Try to get them to submit requested titles (requested by a pre-selection committee of some sort) -- preferably in more timely fashion -- or, better yet, simply have them submit everything that could possibly be eligible and then perform some radical triage to get the number of titles the judges should consider down to a manageable size
Unfortunately, it looks like the IPAF really does want to ape that British prize that it (and journalists ...) constantly compare it to; like that prize they too, outrageously, only announce a long- and shortlist, and don't reveal the titles submitted and actually in the running.
Yes, they still have some work to do if they want to be taken seriously.
Nice website, though.
(Updated - 12 August): See now also the full Q & A at Arabic Literature (in English).
The most disappointing 'explanation':
AL:Why don't you just publish the whole list of everything that comes in ? FM: I think partly it's so that authors, you know, who are not nominated don't lose face, as such.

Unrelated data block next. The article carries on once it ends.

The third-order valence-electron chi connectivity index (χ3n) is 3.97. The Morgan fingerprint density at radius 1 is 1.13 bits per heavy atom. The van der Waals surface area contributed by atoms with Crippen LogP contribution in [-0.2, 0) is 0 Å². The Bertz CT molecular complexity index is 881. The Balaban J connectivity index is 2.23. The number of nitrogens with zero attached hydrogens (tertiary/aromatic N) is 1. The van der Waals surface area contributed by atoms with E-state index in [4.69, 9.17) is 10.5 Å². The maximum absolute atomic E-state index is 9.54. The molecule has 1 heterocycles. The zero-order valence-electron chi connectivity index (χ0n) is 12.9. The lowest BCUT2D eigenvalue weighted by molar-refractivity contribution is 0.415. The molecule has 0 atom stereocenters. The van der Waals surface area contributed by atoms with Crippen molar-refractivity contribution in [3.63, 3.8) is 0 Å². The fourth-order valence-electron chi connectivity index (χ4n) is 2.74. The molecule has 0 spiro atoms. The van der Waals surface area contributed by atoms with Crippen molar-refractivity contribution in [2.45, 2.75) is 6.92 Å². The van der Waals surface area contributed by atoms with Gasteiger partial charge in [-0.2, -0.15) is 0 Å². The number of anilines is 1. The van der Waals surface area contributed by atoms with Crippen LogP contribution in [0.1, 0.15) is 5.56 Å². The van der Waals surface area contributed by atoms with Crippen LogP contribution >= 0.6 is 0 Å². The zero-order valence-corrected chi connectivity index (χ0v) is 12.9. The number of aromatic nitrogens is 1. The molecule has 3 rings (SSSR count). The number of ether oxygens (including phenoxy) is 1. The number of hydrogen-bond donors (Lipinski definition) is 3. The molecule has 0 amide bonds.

And I think actually a lot of authors would prefer that, actually, not to be known.
They might be disappointed. That's one reason.
I'd suggest that it's the publishers who don't want word to get out -- including (or especially) to the authors whose books they didn't bother submitting .....
Why the authors should be bothered (much less worry about 'losing face' -- a ridiculous concept in the first place) is beyond me -- after all, since only publishers can submit books the authors can always blame the publisher for forgeting or foolishly overlooking their masterpiece, right ?
The publishers' only defense, after all, is that they didn't think the book was prize-worthy -- and I'm pretty sure their authors would just love to hear their explanations about why that is so .....
Change those rules and become more transparent !
Georgia is one of the markets where Iran is selling a huge number of English language books.
Many of them are written by famous authors.